Posted By: Michelle Kuehler /
No other flower symbolizes spring and the Easter holiday more than the tulip, with its bright spring colors and early-rising blooms. During the Ottoman Empire, the tulip was a symbol for abundance and indulgence, inspiring many to paint images of its beauty and to write about it in poetry and stories dating back to the thirteenth century. Since, many other poets and writers have written about the tulip, including the French romance author, Alexandre Dumas. Tulips are also celebrated in the spring in tulip festivals all across the world, with the largest festival in the Netherlands.
There are over 109 species of this beloved flower, growing natively as far as Southern Europe, North Africa, Anatolia, and Iran to the Northwest of China. The tulip’s entrance into Western Europe is not well documented, but it is thought that a German ambassador brought the tulip back from Turkey during the Ottoman Empire. Carolus Clusius, a Flemish botanist, planted tulips at the Imperial Botanical Gardens of Vienna and the Hortus Botanicus at Leiden University in the late 16th century. After establishing tulips in these high profile gardens, the tulip’s popularity soared, leading to a period dubbed ‘Tulip Mania’.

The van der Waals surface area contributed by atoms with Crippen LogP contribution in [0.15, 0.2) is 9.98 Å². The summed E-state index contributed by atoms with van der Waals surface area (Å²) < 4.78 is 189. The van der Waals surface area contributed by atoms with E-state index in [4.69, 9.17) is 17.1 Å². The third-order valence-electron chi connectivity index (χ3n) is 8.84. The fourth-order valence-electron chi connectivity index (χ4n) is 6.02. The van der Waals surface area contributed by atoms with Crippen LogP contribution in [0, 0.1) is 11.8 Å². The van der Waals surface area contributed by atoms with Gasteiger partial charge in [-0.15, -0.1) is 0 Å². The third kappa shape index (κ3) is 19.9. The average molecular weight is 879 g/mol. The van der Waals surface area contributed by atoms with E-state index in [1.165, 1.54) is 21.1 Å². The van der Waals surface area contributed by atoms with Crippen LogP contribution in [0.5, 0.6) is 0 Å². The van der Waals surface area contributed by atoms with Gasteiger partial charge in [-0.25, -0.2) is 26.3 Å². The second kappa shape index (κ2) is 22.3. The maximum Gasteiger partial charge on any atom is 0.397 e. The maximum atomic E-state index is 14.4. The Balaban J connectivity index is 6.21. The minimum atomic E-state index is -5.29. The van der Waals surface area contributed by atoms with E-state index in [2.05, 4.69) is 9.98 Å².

Between 1634 and 1637, the popularity of tulips rose rapidly. During this time, Holland established themselves in the tulip industry and the price of tulips became so inflamed that they were accepted as currency. Many tulips were also stolen from Clusius’ personal garden.
In the mid 1800’s a wealthy man living in Massachusetts, had tulips imported along with many other trees and plants for use in his personal garden. Today, tulips can be seen showing their bright colors in spring gardens across the United States and depicted on baskets, cards and any image related to the Easter holiday.